Within the Israel Museum, you can find the interiors of 3 different synagogues from other parts of the world…Italy, India and Suriname. They are each beautiful and unique and it was a treat to be able to see them last week. I appreciate the information concerning each one, which I received from the museum and I share it with you below.
The synagogue from which this interior comes stood in the small town of Vittorio Veneto near Venice. According to an inscription on the Torah ark, the synagogue was completed in December 1700. For more than two hundred years, it served a small Ashkenazi community. Towards the end of the 19th century, the Jews moved to larger centers and by the end of WW I, the synagogue was no longer in use. The original synagogue occupied the second and third stories of a simple building. This modesty was customary in Italy before the Jews were emancipated, the result of local restrictions and the Jew’s own desire to avoid drawing attention to their place of worship.
In 1965, the interior was transferred in its entirety to the Israel Museum.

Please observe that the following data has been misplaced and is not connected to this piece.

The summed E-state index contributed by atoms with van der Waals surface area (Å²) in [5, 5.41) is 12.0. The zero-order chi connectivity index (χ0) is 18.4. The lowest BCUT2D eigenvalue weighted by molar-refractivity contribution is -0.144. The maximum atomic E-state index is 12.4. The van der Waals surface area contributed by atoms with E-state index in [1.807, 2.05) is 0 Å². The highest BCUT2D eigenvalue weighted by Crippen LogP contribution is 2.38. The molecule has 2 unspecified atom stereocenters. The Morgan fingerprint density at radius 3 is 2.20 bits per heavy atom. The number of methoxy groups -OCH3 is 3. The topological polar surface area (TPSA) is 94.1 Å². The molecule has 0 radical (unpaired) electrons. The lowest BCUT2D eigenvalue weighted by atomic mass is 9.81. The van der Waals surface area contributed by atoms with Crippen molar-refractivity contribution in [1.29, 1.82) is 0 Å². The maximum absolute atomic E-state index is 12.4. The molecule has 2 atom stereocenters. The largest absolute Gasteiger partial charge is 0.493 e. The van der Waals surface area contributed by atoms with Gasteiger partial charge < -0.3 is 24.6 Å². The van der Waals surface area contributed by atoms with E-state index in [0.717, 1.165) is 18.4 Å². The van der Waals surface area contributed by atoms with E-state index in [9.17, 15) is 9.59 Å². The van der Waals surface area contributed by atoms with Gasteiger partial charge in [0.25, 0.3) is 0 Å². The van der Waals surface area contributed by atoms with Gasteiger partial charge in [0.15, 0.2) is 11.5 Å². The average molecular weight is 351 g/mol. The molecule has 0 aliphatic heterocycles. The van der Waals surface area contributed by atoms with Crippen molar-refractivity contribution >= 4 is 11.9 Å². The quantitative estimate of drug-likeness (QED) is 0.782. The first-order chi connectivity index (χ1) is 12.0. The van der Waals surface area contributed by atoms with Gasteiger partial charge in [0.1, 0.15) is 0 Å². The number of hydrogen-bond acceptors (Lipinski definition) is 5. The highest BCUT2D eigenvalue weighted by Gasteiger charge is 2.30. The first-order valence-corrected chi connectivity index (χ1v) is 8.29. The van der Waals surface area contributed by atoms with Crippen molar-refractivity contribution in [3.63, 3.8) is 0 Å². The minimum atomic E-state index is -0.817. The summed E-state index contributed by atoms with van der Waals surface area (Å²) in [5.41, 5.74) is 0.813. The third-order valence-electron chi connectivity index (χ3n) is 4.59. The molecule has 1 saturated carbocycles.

Beginning in the 16th century, the Kadavumbagam (“by the side of the landing place”) synagogue stood at the edge of the Jewish neighborhood in the town of Cochin, India, apparently built over the ruins of an even earlier synagogue. Its carved wooden interior came to includer and exquisite ceiling featuring motifs like those found in the surrounding mosques and Hindu temples. According to tradition, the Jewish community of Cochin is approximately 2,000 years old.
In the early 1950s, most Cochin Jews immigrated to Israel, and the Kadavumbagam synagogue’s Torah ark was transferred to Moshav Nehalim. The interior made its way to the Israel Museum in 1991.
Founded in Paramaribo, the capital of Suriname, in 1736, Tzedek ve-Shalom (see photos below) is a typical example of Spanish and Portuguese synagogues in the New World. The republic of Suriname, formerly known as Dutch Guiana, is a tropical country situated on the northern coast of South America. In the mid-17th century, Jews of Spanish and Portuguese origin, who had fled to Holland during the Inquisition, were among the early European settlers in Suriname. They established sugarcane plantations along the Suriname River, o which they gave Biblical names, and founded a village in the Savanna, which they called “Jerusalem on the Riverside.”
This beautiful synagogue is a clear reflection of the character of the Jewish community of Suriname– a community that enjoyed relative freedom of worship and took an active part in the life of the surrounding society.
The plaque did not say when the interior of the Tzedek ve-Shalom synagogue came to the Israel Museum.